James Edward Johnson

my thoughts from right to left

Doubling down on a stupid policy.

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My column is up at the Press-Citizen.  Here it is:

Doubling down on a stupid policy

Let’s be honest.

The state law that prohibits alcohol for 18-year-olds is stupid.

The federal law that promotes such a policy is not only stupid, but an obscene abuse of federal power.

These laws really do not require sophisticated criticism. The only thing that is difficult to understand about the laws is how they have managed to remain in existence for so long.

Iowa City policy that bars 18-year-olds from establishments that serve alcohol are really just doubling down on a stupid policy.

The prohibition of alcohol for those younger than 21 already creates a rich market in false identification and identity theft. But that market is promoted principally among those who want to exercise the right to purchase alcohol directly. People who want to exercise those rights through the acts of others have little incentive to obtain a false identity.

Current Iowa City policy raises the bar. Now those who merely want to share a social environment with people who are in a drinking establishment must obtain false identification. This sort of identity fraud is bad in itself, but it also creates wider channels for a wide variety of identity fraud-related scams and crimes.

That is a fairly unique problem promoted by the 21-only policy, but the shift in alcohol consumption caused by this policy is troubling on many levels. Of course, some may argue that total consumption goes down because of the policy, but that seems rather unlikely given that most high school students can fairly readily obtain alcohol. College students have many more options.

Bars have incentives to protect their customers that house and apartment dwellers do not have. Bars enrich the nightlife of Iowa City in a way that house parties do not. Bars do not have readily available areas where men can easily rape women; houses do. Bars can be openly patrolled by police without a warrant; houses cannot. Commercial districts are better suited than residential neighborhoods to the heavy traffic and noise that goes with drunken revelry. Where do we want people to drink?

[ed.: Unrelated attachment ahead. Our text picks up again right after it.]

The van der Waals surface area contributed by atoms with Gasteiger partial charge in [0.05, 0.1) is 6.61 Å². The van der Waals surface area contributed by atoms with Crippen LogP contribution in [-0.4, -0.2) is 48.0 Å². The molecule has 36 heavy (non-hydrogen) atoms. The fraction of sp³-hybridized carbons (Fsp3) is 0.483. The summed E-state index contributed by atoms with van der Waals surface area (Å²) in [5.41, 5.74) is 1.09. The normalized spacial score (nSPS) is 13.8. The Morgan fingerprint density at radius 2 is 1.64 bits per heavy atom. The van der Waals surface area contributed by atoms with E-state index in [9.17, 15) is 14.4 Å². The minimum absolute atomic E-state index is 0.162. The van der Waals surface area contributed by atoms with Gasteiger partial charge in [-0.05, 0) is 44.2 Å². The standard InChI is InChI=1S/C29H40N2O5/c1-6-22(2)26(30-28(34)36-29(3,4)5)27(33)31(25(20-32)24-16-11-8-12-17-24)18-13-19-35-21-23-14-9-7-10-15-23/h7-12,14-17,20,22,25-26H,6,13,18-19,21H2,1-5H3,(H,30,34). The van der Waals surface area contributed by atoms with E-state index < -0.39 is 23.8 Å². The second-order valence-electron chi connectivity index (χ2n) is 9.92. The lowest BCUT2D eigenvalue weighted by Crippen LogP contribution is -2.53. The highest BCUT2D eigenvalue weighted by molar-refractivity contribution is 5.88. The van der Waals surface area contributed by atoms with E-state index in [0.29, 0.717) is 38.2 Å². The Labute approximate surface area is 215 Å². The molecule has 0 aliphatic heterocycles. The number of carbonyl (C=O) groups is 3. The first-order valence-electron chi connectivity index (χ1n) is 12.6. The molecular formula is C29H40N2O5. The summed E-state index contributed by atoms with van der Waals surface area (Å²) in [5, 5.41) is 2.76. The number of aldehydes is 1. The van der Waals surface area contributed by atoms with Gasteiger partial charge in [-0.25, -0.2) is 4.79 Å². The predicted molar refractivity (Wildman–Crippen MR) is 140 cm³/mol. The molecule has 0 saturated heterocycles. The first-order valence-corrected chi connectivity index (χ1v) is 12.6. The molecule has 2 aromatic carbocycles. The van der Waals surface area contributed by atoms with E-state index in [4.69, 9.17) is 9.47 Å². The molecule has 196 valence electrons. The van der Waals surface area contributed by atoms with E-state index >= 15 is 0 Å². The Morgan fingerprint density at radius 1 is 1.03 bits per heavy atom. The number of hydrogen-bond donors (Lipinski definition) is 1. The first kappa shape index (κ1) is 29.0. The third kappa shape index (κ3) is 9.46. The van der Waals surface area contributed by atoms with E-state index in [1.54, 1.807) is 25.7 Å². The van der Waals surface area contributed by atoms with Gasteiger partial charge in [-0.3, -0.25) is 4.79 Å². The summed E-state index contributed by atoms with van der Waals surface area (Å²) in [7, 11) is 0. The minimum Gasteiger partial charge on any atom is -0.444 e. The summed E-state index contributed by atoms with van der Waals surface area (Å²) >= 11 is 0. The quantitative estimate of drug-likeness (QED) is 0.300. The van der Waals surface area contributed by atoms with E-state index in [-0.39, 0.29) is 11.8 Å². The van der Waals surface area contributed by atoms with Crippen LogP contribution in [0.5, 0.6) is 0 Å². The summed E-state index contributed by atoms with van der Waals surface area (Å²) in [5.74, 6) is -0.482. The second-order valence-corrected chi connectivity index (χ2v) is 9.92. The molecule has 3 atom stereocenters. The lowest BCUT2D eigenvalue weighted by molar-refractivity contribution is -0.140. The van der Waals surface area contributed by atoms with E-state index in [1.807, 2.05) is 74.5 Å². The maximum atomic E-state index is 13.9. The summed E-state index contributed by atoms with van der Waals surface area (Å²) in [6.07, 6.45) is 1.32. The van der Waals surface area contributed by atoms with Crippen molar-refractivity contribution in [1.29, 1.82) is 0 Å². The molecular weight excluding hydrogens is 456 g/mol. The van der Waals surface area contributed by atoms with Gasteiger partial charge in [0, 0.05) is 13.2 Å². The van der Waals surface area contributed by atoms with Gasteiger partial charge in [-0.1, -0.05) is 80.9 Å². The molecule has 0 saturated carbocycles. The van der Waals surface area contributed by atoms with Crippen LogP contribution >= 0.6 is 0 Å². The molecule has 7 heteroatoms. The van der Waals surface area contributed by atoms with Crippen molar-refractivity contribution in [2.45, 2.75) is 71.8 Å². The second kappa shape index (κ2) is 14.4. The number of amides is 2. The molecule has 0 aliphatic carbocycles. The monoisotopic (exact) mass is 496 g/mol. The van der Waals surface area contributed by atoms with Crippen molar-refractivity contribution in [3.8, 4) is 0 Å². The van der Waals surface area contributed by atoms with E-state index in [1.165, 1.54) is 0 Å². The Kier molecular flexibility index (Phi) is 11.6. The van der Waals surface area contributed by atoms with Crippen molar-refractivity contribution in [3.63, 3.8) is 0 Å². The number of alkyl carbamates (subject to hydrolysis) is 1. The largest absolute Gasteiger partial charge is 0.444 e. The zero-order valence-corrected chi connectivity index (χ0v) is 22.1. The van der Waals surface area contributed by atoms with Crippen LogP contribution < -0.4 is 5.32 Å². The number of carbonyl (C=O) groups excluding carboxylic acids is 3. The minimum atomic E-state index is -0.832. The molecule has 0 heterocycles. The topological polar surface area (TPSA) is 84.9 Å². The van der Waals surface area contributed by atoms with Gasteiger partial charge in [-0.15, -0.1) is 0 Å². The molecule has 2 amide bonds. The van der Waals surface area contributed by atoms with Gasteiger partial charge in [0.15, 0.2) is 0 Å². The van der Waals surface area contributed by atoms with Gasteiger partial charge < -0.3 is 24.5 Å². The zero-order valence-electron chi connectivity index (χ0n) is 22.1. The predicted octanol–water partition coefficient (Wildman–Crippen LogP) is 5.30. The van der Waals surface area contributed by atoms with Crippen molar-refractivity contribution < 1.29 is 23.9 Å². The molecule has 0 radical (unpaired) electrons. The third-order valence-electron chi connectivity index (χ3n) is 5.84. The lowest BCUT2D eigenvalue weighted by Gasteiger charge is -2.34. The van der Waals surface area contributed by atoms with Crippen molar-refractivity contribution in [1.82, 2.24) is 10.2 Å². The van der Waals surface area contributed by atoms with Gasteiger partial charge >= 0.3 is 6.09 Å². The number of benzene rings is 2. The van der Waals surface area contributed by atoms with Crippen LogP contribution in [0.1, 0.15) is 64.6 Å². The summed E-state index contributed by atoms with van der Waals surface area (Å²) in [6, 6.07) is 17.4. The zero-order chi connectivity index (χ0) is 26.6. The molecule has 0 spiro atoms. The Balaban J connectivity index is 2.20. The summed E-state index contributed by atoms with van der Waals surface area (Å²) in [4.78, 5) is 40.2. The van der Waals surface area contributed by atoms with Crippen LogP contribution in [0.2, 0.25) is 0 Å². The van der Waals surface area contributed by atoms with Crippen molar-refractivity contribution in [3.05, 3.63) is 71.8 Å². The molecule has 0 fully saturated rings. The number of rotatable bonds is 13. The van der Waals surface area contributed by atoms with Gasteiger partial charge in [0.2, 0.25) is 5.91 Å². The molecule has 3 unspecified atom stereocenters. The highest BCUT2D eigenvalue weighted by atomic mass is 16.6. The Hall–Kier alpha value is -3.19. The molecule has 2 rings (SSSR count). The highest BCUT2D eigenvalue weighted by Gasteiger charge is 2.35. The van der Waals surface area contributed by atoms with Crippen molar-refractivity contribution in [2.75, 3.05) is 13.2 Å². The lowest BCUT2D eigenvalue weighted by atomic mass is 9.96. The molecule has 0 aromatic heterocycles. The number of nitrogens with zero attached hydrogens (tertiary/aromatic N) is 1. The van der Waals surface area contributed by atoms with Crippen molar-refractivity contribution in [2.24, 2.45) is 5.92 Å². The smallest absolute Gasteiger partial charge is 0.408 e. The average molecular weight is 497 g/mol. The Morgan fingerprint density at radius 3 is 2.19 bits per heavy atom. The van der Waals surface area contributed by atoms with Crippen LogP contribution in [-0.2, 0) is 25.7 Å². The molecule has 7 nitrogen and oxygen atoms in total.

However, none of this addresses the core problem. That is, 18-year-olds suddenly free of parental constraint, 21 year-olds experiencing nominal “freedom,” and a variety of others indulge irresponsibly in their alcohol consumption and cause many problems.

Whether they drink at bars or houses, this core problem remains.

A better solution requires that we, as citizens, as a city, and as a state petition our elected federal representatives to repeal the insane federal laws that promote a 21-year-old drinking age. The best solution, in the long run, might even be to abolish the drinking age entirely or reduce it to, perhaps, 14.

Let’s imagine a 14-year-old drinking age. The first opportunity for a person to drink legally would happen when they are under their parents’ care, without the financial means to buy much alcohol, unable to drive, and generally incapable of creating an environment conducive to irresponsible drinking. The novelty of drinking openly once a person arrived at college would be substantially reduced. The aggressive binge drinking that is the rite of many 21-year-olds would be non-existent.

More personally and locally, I suspect Curtis Fry would not have gotten obscenely drunk on his 21st birthday. He would not have brutally beaten my friend, Patrick McEwen, to death at Patrick’s apartment on South Van Buren Street.

Fry’s parents seem like good people. Had Fry been able to legally drink as a 14 year-old, they would have raised him in a way that prevented him from killing someone.

He would not be in prison today.

For me, imagining an alternate reality where a young man is not a killer and an old man is not brutally killed is compelling enough.

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Written by JamesEJ

Saturday, October 2, 2010 at 7:15 pm

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